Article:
Why investors should not touch airline shares

May 13, 2020 10:35
Photo: Reuters

Is the Dragon going the way of the Dodo?

According to local media reports, Cathay Pacific Airways is planning to end the operation of Cathay Dragon and merge it with low-cost carrier Hong Kong Express, which it acquired last year. It will be called Cathay Express, the reports said.

The planned restructuring, which Cathay has not exactly denied, comes amid efforts by the airline industry to return to “business as usual” along with the rest of the global economy even while the coronavirus pandemic continues to rage in many parts of the world.

So why has Cathay decided to drop the Dragon, an enduring symbol of power and wealth in China?

Perhaps it has not been an auspicious brand for the regional airline, which focuses on short-haul flights to mainland cities and Japan.

The group adopted the Cathay Dragon brand in 2016, 10 years after it acquired Dragonair.

Following the rebranding, however, the group’s fortunes started to turn for the worse. It reported annual losses in 2016 and 2017, before returning to black in 2018 and 2019, despite the outbreak of social unrest in the latter part of last year.

But with COVID-19, which has cut international air traffic by up to 90 percent over the past few months, the Hong Kong-based airline is likely to report a huge loss this year.

Even without the pandemic, the airline business, one of the most highly regulated industries in the world, has been facing enormous challenges, one of the latest being the grounding of Boeing’s 737 MAX aircraft.

Tycoons from Virgin Group founder Richard Branson to stock guru Warren Buffett also got burned with their airline investments. Branson used to joke, “If you want to be a millionaire, start with a billion dollars and launch a new airline.”

Tycoons, of course, still have their private jets. But the business is no joke for many airline operators, which have suffered much despite the importance of aviation in the global economy.

Earlier this month, Buffett admitted to his fans that he was wrong – again – in investing in airlines.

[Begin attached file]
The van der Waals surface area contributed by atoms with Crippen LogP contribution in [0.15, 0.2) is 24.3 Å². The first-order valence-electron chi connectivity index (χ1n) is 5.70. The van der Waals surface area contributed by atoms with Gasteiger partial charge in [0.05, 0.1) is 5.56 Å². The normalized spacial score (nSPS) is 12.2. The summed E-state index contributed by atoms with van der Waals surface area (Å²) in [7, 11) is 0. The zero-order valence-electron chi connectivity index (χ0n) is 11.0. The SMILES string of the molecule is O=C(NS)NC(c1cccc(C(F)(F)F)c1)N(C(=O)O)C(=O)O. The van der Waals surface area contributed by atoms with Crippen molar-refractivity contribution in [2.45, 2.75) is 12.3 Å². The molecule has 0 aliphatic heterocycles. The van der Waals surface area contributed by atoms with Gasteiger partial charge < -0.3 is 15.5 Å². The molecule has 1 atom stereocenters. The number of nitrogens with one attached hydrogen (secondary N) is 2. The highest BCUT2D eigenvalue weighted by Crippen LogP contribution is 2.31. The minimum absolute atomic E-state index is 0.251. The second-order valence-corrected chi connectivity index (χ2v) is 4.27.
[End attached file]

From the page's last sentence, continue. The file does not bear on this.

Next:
“The airline business -- and I may be wrong and I hope I’m wrong -- but I think it’s changed in a very major way,” Buffett said. “The future is much less clear to me.”

So his Berkshire Hathaway sold all its shares in four major US airlines – Delta, Southwest, American Airlines and United Airlines – for about US$6 billion last month amid the pandemic. The combined stake was worth US$10 billion at the end of 2019.

Buffett is widely known as a genius in stock picking, but he got stuck with USAir in the late 1980s before he could cash out unscathed nine years later. He joked that he had become an “air-oholic” but still he returned to the airline industry in 2016.

Local tycoons are smarter. They enjoy traveling first class but they don’t invest in airlines. All the big property landlords, with the exception of Swire Group (which owns Cathay Pacific along with Air China), have little exposure to airlines – although Cheung Kong’s CK Asset Holdings and New World Development’s NWS Holdings are in the aircraft leasing business.

Airlines are a glamorous business, associated with charming stewardesses and exotic travels, things that people want to chat about with their friends. In my years in journalism, aviation stories have always flown high in terms of page views.

But the pandemic has only highlighted the troubles in the industry, which has seen load factors plunge to low, single-digit percentages amid the lockdowns and travel restrictions.

Even without the impact of COVID-19, airlines have to contend with labor and fuel costs, which make up most of its operating expenses. If trade unions, which usually threaten industrial action at the peak of the travel season, didn’t hurt airlines, high fuel costs would. That oil dropped to below zero last month didn’t provide much respite as most airlines remained grounded. Meanwhile, operators have to pay staff and maintain their parked aircraft.

Under such a dire environment, how could airlines survive?

Singapore Airlines, for one, had to turn to shareholders to raise US$10 billion via a rights issue in March when the share price dipped to a 22-year low.

On the bright side, the outbreak seems to be getting under control in China and other parts of the world, and people are looking forward to traveling again.

I remember that Cathay shares surged right after SARS was contained in the latter part of 2003.

But this time around, the return to normality may be a lot slower as nations continue to be wary of the resurgence of the outbreak in their communities once the borders are reopened.

And leisure travel may never be the same again after popular destinations such as France and Italy were hit hard by the pandemic. There’s also the fear that the virus may return in the winter.

All this should give investors pause before investing in aviation-related stocks again.

Buffett, still smart at 89, acknowledged his mistake and turned bearish on airlines. Perhaps this is not the time to be greedy when others are fearful.

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EJ Insight writer